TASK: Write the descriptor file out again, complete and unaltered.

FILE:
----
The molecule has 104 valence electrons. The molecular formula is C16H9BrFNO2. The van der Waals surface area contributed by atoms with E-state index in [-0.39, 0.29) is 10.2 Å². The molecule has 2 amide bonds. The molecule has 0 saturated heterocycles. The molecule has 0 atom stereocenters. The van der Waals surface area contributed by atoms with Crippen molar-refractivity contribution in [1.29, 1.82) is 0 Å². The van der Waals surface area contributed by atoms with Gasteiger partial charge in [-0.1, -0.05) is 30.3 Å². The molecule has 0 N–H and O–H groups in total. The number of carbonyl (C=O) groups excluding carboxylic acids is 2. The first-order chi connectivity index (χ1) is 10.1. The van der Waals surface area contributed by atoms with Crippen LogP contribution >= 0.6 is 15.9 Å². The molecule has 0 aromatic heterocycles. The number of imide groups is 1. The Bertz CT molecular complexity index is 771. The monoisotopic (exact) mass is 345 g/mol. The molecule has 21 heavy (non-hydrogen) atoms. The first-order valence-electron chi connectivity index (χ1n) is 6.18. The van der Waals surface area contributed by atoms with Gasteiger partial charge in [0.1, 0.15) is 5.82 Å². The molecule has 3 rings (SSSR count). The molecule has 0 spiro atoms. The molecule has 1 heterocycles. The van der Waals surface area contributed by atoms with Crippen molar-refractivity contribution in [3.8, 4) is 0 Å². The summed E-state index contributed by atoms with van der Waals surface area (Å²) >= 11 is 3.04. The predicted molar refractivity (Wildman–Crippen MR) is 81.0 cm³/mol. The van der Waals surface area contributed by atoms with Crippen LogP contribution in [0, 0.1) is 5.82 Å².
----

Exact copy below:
The molecule has 104 valence electrons. The molecular formula is C16H9BrFNO2. The van der Waals surface area contributed by atoms with E-state index in [-0.39, 0.29) is 10.2 Å². The molecule has 2 amide bonds. The molecule has 0 saturated heterocycles. The molecule has 0 atom stereocenters. The van der Waals surface area contributed by atoms with Crippen molar-refractivity contribution in [1.29, 1.82) is 0 Å². The van der Waals surface area contributed by atoms with Gasteiger partial charge in [-0.1, -0.05) is 30.3 Å². The molecule has 0 N–H and O–H groups in total. The number of carbonyl (C=O) groups excluding carboxylic acids is 2. The first-order chi connectivity index (χ1) is 10.1. The van der Waals surface area contributed by atoms with Crippen LogP contribution >= 0.6 is 15.9 Å². The molecule has 0 aromatic heterocycles. The number of imide groups is 1. The Bertz CT molecular complexity index is 771. The monoisotopic (exact) mass is 345 g/mol. The molecule has 21 heavy (non-hydrogen) atoms. The first-order valence-electron chi connectivity index (χ1n) is 6.18. The van der Waals surface area contributed by atoms with Gasteiger partial charge in [0.1, 0.15) is 5.82 Å². The molecule has 3 rings (SSSR count). The molecule has 0 spiro atoms. The molecule has 1 heterocycles. The van der Waals surface area contributed by atoms with Crippen molar-refractivity contribution in [3.8, 4) is 0 Å². The summed E-state index contributed by atoms with van der Waals surface area (Å²) >= 11 is 3.04. The predicted molar refractivity (Wildman–Crippen MR) is 81.0 cm³/mol. The van der Waals surface area contributed by atoms with Crippen LogP contribution in [0, 0.1) is 5.82 Å².